Using the Energy Expression

Now we turn our attention to the plug-in for the simulation code that wishes to use the forcefield. There are two approaches to handling the previous steps of selecting and setting up the forcefield and energy expression. The first approach is to keep it separate from the simulation codes using the forcefield_step or a similar plug-in to handle the forcefield setup. The advantage of this approach is that the forcefield setup is global, so if a flowchart has several simulation steps using either the same code or different ones, the user only has to setup the forcefield once and then all simulations will use that setup. This approach reduces redundancy, inconsistencies, and errors.

The other approach is for the simulation plug-in to handle all the aspects of the forcefield setup and use. This is clearly the preferred approach where the forcefield is hidden from the user and captive to the simulation or only one forcefield is usable. Examples where this would be a good approach might be

  • for cleaning up poor structures, which might use a variety of algorithms and specialized to more general forcefields to progressively clean the structure.

  • for a plug-in specialized to a certain property or class of structures where the results are tuned for a specific forcefield or group of forcefileds and the user has limited choice and control by design.

  • for initial implementations of simulation engines using their native tools and files, though hopefully over time the implementation will be generalized to allow the users to use other forcefields with the engine, any forcefields sepcific to that engine with other codes.

If a plug-in is using forcefields provided by plug-ins in either of the two scenarios then the plug-in first needs to verify that it can handle the requested forcefield, and if so it needs to translate the generic SEAMM energy expression to the form needed.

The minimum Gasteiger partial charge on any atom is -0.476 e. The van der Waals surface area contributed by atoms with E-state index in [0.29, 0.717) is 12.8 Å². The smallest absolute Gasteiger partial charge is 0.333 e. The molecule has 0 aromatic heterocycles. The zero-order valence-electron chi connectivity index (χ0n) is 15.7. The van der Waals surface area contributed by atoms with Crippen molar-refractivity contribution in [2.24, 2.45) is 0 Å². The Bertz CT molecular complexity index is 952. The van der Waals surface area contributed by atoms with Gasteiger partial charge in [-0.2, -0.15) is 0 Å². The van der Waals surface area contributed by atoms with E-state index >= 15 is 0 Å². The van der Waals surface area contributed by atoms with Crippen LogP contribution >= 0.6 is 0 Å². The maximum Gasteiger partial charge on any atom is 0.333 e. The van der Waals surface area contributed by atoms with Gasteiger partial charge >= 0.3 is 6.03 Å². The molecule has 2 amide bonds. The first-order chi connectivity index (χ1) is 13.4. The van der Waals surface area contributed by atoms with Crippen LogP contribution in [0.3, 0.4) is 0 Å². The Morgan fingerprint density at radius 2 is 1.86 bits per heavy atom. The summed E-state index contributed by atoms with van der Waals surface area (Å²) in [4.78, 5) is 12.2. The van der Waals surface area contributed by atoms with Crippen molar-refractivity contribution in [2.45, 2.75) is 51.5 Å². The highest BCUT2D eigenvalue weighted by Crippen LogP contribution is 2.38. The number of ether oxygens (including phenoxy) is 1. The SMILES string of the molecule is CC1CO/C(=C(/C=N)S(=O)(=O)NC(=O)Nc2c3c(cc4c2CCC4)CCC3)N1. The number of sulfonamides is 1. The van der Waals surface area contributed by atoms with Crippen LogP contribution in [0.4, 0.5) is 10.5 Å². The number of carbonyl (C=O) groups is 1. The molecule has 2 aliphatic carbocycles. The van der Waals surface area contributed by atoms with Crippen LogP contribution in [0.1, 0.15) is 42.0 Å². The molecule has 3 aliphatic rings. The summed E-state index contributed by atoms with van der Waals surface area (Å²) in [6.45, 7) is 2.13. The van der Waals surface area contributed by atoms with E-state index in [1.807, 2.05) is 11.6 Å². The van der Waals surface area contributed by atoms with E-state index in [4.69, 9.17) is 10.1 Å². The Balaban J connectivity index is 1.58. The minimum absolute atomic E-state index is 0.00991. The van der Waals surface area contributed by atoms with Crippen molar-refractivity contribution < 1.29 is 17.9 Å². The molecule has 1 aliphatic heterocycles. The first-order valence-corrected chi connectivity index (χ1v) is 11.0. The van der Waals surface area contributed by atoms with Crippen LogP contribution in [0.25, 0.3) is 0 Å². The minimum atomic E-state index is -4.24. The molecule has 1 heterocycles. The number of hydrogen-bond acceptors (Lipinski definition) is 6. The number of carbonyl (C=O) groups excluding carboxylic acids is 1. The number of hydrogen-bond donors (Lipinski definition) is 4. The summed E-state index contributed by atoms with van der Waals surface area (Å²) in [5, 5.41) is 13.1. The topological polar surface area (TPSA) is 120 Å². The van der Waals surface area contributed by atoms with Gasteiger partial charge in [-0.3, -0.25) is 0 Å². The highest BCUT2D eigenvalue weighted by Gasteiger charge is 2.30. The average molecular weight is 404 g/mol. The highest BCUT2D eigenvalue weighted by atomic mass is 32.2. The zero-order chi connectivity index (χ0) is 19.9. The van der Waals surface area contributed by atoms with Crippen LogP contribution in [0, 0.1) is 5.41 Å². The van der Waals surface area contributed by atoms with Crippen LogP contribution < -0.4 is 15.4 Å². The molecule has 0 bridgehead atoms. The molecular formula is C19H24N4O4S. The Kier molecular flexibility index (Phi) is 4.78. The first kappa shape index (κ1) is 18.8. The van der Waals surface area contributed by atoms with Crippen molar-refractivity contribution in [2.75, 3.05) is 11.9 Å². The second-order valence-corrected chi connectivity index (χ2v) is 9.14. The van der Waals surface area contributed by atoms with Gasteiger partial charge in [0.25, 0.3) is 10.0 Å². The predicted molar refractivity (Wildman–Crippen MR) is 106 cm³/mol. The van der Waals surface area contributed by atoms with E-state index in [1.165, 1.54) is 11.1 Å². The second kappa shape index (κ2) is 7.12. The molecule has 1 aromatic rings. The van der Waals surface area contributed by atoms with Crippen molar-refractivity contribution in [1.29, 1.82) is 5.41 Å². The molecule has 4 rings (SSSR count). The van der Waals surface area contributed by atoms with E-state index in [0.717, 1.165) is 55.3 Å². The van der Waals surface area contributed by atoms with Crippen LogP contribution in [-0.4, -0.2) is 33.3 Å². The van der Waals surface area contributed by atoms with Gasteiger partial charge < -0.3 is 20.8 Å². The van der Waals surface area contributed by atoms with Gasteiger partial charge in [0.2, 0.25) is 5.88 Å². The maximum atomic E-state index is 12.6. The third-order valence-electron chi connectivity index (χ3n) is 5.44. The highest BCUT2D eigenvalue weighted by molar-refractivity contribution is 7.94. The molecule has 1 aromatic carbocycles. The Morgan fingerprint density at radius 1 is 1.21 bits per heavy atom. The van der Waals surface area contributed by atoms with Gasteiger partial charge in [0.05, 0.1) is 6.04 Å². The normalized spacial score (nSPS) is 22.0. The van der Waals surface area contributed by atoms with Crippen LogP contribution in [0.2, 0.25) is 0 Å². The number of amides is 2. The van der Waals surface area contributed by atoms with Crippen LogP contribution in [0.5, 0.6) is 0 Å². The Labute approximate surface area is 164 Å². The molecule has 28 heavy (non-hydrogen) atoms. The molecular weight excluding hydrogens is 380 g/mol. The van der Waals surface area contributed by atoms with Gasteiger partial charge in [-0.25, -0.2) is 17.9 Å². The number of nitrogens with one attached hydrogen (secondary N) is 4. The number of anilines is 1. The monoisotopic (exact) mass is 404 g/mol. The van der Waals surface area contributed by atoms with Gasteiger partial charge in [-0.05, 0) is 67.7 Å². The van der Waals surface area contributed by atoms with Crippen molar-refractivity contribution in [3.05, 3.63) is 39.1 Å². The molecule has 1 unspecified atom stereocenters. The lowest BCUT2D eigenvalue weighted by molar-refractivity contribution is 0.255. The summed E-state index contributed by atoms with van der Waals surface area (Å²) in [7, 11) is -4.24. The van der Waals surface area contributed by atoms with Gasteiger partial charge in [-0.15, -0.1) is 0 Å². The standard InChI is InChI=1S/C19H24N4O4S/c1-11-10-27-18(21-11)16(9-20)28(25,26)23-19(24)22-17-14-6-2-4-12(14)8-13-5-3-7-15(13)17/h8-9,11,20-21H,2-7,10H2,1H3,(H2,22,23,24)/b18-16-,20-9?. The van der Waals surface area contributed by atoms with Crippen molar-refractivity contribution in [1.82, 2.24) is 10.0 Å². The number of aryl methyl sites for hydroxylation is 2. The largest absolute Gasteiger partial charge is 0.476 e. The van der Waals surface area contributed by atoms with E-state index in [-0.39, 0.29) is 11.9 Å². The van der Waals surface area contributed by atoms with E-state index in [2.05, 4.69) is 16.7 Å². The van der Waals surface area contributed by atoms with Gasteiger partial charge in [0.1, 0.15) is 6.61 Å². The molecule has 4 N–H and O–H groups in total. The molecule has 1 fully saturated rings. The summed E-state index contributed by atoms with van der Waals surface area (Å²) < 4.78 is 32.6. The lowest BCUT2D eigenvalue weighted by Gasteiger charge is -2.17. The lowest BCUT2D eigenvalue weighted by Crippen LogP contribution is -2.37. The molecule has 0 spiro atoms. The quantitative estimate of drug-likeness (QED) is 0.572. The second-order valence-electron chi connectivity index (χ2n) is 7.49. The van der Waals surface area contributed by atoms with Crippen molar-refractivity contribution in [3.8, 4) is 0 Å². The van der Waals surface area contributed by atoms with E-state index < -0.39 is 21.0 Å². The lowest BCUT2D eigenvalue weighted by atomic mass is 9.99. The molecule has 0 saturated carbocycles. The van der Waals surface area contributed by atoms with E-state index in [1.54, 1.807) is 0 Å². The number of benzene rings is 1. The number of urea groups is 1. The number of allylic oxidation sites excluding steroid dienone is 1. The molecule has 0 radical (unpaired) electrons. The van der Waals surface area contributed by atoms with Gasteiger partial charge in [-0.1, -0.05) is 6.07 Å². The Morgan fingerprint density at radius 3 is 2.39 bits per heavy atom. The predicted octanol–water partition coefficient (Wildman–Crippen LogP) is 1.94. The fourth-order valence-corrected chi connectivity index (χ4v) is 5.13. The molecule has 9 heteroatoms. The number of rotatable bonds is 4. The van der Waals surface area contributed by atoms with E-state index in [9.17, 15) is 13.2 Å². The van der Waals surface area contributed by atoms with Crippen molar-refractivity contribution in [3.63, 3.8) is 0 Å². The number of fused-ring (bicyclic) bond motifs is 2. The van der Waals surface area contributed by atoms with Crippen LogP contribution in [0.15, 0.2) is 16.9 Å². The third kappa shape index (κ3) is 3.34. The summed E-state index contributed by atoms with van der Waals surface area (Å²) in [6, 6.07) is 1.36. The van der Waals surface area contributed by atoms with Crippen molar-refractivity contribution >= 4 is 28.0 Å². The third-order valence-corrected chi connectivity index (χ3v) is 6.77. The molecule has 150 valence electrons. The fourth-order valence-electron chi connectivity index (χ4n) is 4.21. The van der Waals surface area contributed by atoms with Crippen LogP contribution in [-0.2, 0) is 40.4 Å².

Checking that the requested forcefiled can be handled is straightforward. The energy expression provides metadata about the terms and their functional forms in the energy expression. The plug-in needs to check that it can handle all of the terms and functional forms. If not it needs to throw an appropriate error.

Once it is determined that the energy expression can be handled, the next step is to translate the energy expression provide by SEAMM into the form the simulation code uses. This is of course specific to the code being used, but in general it involves creating an input file (e.g. LAMMPS) or a topology file (e.g. AMBER and GROMACS). This is the main task of the plug-in, along with gethering and setting up the control parameters for the simulation, e.g. the temperature, pressure, stepsize, length of simulation, etc.

Once the simulation is setup the plug-in is responsible for running the calculation, usually using the standard SEAMM framework, and then processing and analyzing the results of the simulation, as needed.

The SEAMM cookiecutter will provide initial versions of the files need to the plug-in, along with much of the code for e.g. running the calculation. You task as a developer will be to tweak some of the details, such as the executables to run, and fill out the code with the specific translation and analysis needed for the simulation.